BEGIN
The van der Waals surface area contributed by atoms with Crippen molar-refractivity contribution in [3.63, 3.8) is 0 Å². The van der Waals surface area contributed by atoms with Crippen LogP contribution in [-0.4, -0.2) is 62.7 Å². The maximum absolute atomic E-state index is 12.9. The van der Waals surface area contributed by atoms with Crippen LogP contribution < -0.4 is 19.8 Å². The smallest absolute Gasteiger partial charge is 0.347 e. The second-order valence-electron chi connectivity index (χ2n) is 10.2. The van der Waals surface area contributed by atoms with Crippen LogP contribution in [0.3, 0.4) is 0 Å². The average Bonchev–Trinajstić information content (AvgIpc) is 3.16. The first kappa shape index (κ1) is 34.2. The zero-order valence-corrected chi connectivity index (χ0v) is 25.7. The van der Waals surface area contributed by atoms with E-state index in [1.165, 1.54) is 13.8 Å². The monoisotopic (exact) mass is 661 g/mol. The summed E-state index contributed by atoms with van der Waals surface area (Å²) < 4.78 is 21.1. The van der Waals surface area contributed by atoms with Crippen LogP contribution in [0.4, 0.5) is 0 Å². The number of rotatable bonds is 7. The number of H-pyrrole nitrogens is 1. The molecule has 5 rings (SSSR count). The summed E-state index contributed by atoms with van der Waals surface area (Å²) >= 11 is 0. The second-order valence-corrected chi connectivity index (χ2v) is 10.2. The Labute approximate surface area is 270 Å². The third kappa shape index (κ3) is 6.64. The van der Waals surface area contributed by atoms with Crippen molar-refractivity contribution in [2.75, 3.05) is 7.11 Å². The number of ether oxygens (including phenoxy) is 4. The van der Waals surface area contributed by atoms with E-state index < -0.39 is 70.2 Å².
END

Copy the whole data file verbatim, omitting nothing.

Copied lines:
The van der Waals surface area contributed by atoms with Crippen molar-refractivity contribution in [3.63, 3.8) is 0 Å². The van der Waals surface area contributed by atoms with Crippen LogP contribution in [-0.4, -0.2) is 62.7 Å². The maximum absolute atomic E-state index is 12.9. The van der Waals surface area contributed by atoms with Crippen LogP contribution < -0.4 is 19.8 Å². The smallest absolute Gasteiger partial charge is 0.347 e. The second-order valence-electron chi connectivity index (χ2n) is 10.2. The van der Waals surface area contributed by atoms with Crippen LogP contribution in [0.3, 0.4) is 0 Å². The average Bonchev–Trinajstić information content (AvgIpc) is 3.16. The first kappa shape index (κ1) is 34.2. The zero-order valence-corrected chi connectivity index (χ0v) is 25.7. The van der Waals surface area contributed by atoms with E-state index in [1.165, 1.54) is 13.8 Å². The monoisotopic (exact) mass is 661 g/mol. The summed E-state index contributed by atoms with van der Waals surface area (Å²) < 4.78 is 21.1. The van der Waals surface area contributed by atoms with Crippen LogP contribution in [0.4, 0.5) is 0 Å². The number of rotatable bonds is 7. The number of H-pyrrole nitrogens is 1. The molecule has 5 rings (SSSR count). The summed E-state index contributed by atoms with van der Waals surface area (Å²) >= 11 is 0. The second-order valence-corrected chi connectivity index (χ2v) is 10.2. The Labute approximate surface area is 270 Å². The third kappa shape index (κ3) is 6.64. The van der Waals surface area contributed by atoms with Crippen molar-refractivity contribution in [2.75, 3.05) is 7.11 Å². The number of ether oxygens (including phenoxy) is 4. The van der Waals surface area contributed by atoms with E-state index < -0.39 is 70.2 Å².